by Brittany Maher
My favorite Thanksgiving memories happen at a place that for centuries has been deemed second best; underrated and unrecognized. A place where all the youngest cousins, siblings, nieces and nephews gather in a distant, far off realm: the kid’s table.
At our house, it’s the after dinner festivities that I look forward to the most. While the men plop down on the couch with full bellies to watch the football game and the women dig through Black Friday deals, we at the respected kid’s table have a bigger mission: an annual home-run derby to decide who has it in them to win over the respect of our elders and gain bragging rights until Christmas.
We set up the bases in the backyard and take the field. The battle commences. Brother against sister, cousin against cousin. One by one we step up to the plate and give our best swing. My oldest cousin usually reins champion, but not the Thanksgiving of 2009. After the two of us compete head to head for a solid hour, I hit one clear over the fence to put me in the lead. My family applauds and I run the bases in victory. The game ends. The prize: the last beloved slice of chocolate cheese cake.
by Traci Hendrix
Holidays, though seemingly overdone, are simply a special time of the year that aim to bring together families and cherish relationships. Whether they are religious or not, holidays are special to every single person. They do not need to be snuffed out by schools, taken out of media or discriminated against by rivaling celebrations. The number of holidays celebrated throughout the world is infinite.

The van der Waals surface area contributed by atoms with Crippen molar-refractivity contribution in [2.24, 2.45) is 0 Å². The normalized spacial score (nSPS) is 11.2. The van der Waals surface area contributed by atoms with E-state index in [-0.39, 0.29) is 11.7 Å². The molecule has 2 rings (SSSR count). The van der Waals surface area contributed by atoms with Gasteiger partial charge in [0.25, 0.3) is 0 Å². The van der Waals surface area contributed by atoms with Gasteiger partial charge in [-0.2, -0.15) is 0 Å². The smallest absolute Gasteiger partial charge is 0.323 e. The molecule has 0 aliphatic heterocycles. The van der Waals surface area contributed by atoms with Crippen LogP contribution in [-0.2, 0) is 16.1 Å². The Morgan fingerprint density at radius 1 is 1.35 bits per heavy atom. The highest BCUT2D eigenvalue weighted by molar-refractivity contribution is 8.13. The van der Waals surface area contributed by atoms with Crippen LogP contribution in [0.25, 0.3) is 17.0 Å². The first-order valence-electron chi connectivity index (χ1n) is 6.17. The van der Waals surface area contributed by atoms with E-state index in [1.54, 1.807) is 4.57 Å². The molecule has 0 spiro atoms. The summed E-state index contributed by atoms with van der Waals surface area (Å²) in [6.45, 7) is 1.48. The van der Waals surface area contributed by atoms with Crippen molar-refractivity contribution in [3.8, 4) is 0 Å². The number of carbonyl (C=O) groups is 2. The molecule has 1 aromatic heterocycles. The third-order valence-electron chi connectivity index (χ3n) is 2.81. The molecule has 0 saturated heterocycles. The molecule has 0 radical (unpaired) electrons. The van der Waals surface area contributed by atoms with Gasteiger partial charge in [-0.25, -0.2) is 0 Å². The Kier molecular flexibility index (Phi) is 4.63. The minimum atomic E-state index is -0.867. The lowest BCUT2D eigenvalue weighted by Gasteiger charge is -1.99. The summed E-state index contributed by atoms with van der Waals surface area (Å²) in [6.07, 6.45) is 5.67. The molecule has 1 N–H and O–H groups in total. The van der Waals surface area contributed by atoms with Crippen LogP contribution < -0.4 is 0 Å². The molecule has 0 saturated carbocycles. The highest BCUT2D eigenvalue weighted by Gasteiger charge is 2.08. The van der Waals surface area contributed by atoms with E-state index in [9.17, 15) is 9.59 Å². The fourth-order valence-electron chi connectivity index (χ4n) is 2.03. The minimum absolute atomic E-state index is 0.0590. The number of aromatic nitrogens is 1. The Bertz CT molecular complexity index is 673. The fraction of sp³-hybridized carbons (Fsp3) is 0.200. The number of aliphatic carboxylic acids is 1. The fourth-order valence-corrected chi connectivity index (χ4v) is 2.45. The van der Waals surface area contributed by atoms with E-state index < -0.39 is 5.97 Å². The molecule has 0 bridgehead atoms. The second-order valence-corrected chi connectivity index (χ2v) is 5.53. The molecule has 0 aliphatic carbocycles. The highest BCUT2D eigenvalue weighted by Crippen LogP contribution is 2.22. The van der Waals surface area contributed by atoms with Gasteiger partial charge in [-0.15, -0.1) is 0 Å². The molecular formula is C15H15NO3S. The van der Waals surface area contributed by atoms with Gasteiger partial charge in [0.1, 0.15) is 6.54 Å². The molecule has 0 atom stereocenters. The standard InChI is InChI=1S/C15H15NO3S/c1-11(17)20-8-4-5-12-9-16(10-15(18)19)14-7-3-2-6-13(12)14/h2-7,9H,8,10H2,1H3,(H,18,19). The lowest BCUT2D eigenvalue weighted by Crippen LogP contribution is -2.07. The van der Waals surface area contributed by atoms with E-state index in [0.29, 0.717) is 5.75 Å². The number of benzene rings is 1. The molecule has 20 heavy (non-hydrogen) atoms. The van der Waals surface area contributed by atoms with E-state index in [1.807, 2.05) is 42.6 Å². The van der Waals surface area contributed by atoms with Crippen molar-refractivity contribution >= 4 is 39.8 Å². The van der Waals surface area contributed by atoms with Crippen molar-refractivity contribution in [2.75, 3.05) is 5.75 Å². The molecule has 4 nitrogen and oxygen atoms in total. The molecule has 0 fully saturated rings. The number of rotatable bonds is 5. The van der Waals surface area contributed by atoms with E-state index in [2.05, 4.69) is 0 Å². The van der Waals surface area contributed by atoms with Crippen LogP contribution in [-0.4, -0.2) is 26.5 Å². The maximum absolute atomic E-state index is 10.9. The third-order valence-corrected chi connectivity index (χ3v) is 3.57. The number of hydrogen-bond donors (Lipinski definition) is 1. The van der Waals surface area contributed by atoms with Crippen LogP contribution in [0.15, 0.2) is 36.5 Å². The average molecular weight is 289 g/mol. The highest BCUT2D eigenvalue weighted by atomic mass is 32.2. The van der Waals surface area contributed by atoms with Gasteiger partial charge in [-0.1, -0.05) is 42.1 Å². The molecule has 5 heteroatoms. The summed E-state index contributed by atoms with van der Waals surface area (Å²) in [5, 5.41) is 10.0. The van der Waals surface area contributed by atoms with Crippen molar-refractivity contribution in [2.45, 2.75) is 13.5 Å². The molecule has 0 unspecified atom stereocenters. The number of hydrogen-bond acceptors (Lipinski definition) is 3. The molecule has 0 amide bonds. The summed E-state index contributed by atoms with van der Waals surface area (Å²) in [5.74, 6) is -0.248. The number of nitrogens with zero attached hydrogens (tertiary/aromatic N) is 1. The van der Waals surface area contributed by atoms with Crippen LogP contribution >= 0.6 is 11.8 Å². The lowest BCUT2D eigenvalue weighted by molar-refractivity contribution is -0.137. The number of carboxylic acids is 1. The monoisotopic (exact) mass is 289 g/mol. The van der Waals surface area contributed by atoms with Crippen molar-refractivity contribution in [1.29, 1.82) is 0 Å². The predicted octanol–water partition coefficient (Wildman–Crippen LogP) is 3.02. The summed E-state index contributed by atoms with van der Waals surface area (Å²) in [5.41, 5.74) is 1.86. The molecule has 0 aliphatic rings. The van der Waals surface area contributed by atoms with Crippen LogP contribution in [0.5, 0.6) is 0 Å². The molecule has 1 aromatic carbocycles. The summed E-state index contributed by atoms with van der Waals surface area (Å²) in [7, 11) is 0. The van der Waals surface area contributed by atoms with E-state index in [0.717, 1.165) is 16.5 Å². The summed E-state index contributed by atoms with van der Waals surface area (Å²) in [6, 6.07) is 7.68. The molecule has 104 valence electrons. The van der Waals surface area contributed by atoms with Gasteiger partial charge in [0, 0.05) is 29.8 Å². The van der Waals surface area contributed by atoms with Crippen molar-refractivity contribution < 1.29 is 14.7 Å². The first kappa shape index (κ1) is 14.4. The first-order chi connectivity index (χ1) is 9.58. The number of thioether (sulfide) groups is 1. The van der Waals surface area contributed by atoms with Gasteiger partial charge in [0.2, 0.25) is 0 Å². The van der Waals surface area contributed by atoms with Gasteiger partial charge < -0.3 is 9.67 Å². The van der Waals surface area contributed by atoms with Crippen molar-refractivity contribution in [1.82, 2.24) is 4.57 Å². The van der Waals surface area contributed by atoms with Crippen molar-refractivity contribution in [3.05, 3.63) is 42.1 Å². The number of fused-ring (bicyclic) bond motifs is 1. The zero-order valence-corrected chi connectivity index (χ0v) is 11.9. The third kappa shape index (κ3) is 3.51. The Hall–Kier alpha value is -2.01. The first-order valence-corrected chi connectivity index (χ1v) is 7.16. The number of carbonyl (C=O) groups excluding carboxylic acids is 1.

Each holiday serves a specific purpose or (else) it wouldn’t be considered a special occasion, and that aspect is not something to be overlooked. After eating your weight in turkey and pies, surviving the apocalypse, ripping wrappings, spreading cheer and spending time with loved ones, bring in the New Year with a resolution to have an open mind to others’ holidays and accept the fact that none of them are going anywhere any time soon.
by Megan Emory
Winding roads, cold wind and the smell of Christmas trees mark the start of the holiday season. We all have family traditions that we know are worthy of telling our kids and grandkids about someday and this is one of mine.
Christmas doesn’t really begin until I am in my grandparent’s living room putting ornaments and lights on the newly chopped tree that my twin sister and I just spent 40 minutes searching for in every worthy tree lot in West Virginia. With Christmas music and the smell of pumpkin pie baking in the background, I always have a moment where I stop and realize this is why I love this holiday. It’s bigger than just a day to get gifts, it’s about spending time with those you love celebrating life.